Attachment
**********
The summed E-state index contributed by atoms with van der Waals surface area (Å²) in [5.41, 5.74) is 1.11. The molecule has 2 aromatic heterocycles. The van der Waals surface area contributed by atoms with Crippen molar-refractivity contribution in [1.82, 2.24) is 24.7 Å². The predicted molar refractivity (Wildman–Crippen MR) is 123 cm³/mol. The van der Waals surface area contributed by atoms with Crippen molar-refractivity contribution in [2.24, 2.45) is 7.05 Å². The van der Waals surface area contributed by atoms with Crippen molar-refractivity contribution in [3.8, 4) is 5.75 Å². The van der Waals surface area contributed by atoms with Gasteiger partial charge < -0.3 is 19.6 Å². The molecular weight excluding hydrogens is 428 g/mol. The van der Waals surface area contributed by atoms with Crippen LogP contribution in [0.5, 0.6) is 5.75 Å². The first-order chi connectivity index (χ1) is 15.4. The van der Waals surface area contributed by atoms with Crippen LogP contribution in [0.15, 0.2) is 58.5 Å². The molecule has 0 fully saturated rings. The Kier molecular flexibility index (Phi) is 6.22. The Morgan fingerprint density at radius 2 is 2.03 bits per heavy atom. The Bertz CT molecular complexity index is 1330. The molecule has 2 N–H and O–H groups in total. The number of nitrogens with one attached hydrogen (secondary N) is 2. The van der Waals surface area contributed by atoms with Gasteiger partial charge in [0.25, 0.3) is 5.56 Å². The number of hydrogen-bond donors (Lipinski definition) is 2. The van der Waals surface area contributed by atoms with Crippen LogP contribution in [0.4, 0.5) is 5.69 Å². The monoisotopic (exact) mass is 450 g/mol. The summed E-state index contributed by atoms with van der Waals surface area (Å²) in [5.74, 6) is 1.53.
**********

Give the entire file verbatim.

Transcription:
The summed E-state index contributed by atoms with van der Waals surface area (Å²) in [5.41, 5.74) is 1.11. The molecule has 2 aromatic heterocycles. The van der Waals surface area contributed by atoms with Crippen molar-refractivity contribution in [1.82, 2.24) is 24.7 Å². The predicted molar refractivity (Wildman–Crippen MR) is 123 cm³/mol. The van der Waals surface area contributed by atoms with Crippen molar-refractivity contribution in [2.24, 2.45) is 7.05 Å². The van der Waals surface area contributed by atoms with Crippen molar-refractivity contribution in [3.8, 4) is 5.75 Å². The van der Waals surface area contributed by atoms with Gasteiger partial charge < -0.3 is 19.6 Å². The molecular weight excluding hydrogens is 428 g/mol. The van der Waals surface area contributed by atoms with Crippen LogP contribution in [0.5, 0.6) is 5.75 Å². The first-order chi connectivity index (χ1) is 15.4. The van der Waals surface area contributed by atoms with Crippen LogP contribution in [0.15, 0.2) is 58.5 Å². The molecule has 0 fully saturated rings. The Kier molecular flexibility index (Phi) is 6.22. The Morgan fingerprint density at radius 2 is 2.03 bits per heavy atom. The Bertz CT molecular complexity index is 1330. The molecule has 2 N–H and O–H groups in total. The number of nitrogens with one attached hydrogen (secondary N) is 2. The van der Waals surface area contributed by atoms with Gasteiger partial charge in [0.25, 0.3) is 5.56 Å². The number of hydrogen-bond donors (Lipinski definition) is 2. The van der Waals surface area contributed by atoms with Crippen LogP contribution in [0.4, 0.5) is 5.69 Å². The monoisotopic (exact) mass is 450 g/mol. The summed E-state index contributed by atoms with van der Waals surface area (Å²) in [5.74, 6) is 1.53.